Fritz Hart was a musician, composer, and conductor who was known for his contribution to the Australian music scene. He studied music in Europe and was heavily influenced by Richard Wagner. Hart's most notable works include his operas "Melpomene" and "White Slipper," as well as his "Australian Suite" for orchestra. He also taught music at the University of Sydney and the New South Wales State Conservatorium of Music. In addition to his musical career, Hart was also an avid art collector and dealer. He moved to Honolulu in 1927 where he continued to compose and conduct music until his death in 1949.
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Cyril Connell, Snr. (June 6, 1899 Sydney-October 24, 1974 Brisbane) was an Australian personality. He had one child, Cyril Connell, Jr..
Connell was best known for his work as a rugby league administrator, coach and selector. He played an instrumental role in the establishment of the Queensland Rugby League (QRL) and was responsible for creating pathways for talented young rugby players. He also served as the president of the QRL and was inducted into the Australian Rugby League Hall of Fame in recognition of his contributions to the sport. In addition to his involvement with rugby, Connell was a successful businessman, establishing a chain of hardware stores across Queensland. He passed away in Brisbane in 1974 at the age of 75.
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Joe Darling (November 21, 1870 Glen Osmond-January 2, 1946 Hobart) was an Australian personality.
Joe Darling was a renowned cricketer who played for the Australian team in the late 19th and early 20th centuries. He served as the captain of the team for a number of years and led them to victory in the Ashes series against England in 1898. In addition to cricket, Joe was also an accomplished Australian rules footballer and played for the Norwood Football Club in the South Australian Football League. After retiring from sports, he went on to become a respected cricket umpire and administrator. Joe was inducted into the Australian Cricket Hall of Fame in 2000.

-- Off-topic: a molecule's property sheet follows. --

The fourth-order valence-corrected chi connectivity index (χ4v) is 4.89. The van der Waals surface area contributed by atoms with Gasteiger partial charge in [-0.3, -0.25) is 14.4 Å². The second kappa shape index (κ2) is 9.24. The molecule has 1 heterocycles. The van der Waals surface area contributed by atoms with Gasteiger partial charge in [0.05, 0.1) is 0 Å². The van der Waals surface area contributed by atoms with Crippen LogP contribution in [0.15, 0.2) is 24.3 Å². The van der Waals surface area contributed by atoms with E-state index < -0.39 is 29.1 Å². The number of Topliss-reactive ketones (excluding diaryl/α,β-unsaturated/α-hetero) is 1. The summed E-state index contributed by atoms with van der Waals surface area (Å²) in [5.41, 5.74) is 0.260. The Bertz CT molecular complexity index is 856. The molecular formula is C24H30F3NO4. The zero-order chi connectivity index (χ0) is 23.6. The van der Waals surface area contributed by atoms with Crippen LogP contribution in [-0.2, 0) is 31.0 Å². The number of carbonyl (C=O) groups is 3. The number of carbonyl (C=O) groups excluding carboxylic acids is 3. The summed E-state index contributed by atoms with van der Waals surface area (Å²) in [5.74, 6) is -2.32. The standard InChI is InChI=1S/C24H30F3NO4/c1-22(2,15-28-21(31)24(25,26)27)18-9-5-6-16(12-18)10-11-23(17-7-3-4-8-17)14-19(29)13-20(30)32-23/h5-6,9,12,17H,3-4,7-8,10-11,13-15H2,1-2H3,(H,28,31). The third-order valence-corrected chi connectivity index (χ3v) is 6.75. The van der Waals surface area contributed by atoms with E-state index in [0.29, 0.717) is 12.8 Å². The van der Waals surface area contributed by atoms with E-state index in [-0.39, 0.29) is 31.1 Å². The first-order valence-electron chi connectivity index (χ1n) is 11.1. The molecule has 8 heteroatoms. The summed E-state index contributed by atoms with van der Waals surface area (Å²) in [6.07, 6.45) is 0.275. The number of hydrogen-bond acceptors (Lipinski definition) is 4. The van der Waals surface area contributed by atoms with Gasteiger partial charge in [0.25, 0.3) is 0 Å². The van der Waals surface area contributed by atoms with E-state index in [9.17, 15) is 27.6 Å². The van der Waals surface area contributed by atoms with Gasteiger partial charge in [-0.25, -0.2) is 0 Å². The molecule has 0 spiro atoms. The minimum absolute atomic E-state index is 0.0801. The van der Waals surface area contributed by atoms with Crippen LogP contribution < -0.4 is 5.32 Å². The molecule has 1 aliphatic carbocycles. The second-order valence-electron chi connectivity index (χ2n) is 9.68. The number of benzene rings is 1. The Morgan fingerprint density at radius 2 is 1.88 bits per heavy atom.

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Roy Grounds (December 18, 1905 Melbourne-March 7, 1981 Melbourne) was an Australian architect.
He graduated from the University of Melbourne in 1927 and worked as an apprentice to various firms before joining the office of Arthur Stephenson. In 1932, he established his own practice in Melbourne, which later became known as Grounds, Romberg and Boyd.
Grounds was known for his functionalist style and innovative use of materials, especially in his designs for commercial buildings, university campuses, and private homes. He is best known for his design of the National Gallery of Victoria, which is considered a landmark in Australian architecture.
In addition, Grounds was a key member of the team that designed the Sydney Opera House, a project that began in 1956 and was completed in 1973. He was responsible for the design of the Opera Theatre and Concert Hall, and his contributions helped the Opera House become one of the most recognizable buildings in the world.
Grounds received numerous awards during his career, including the Royal Australian Institute of Architects Gold Medal in 1968. He also served as the president of the institute from 1958 to 1960, and as a consultant to the Australian government on urban planning projects.
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James Service (November 27, 1823 Kilwinning-April 12, 1899 Melbourne) was an Australian politician.
He served as the 12th Premier of Victoria from 1880 to 1881 and again from 1883 to 1886. Before entering politics, Service was a successful businessman and owned a large wool-brokering firm. He was known for his financial acumen and skill in managing the Victorian economy. During his premiership, he introduced a number of important reforms, including the establishment of a state bank, the construction of new reservoirs to provide Melbourne with a reliable water supply, and the formation of the Victorian Railways. Service was also an advocate for free trade and believed that protectionist policies were harming the Victorian economy. After leaving politics, he became a philanthropist and was involved in various charitable organizations.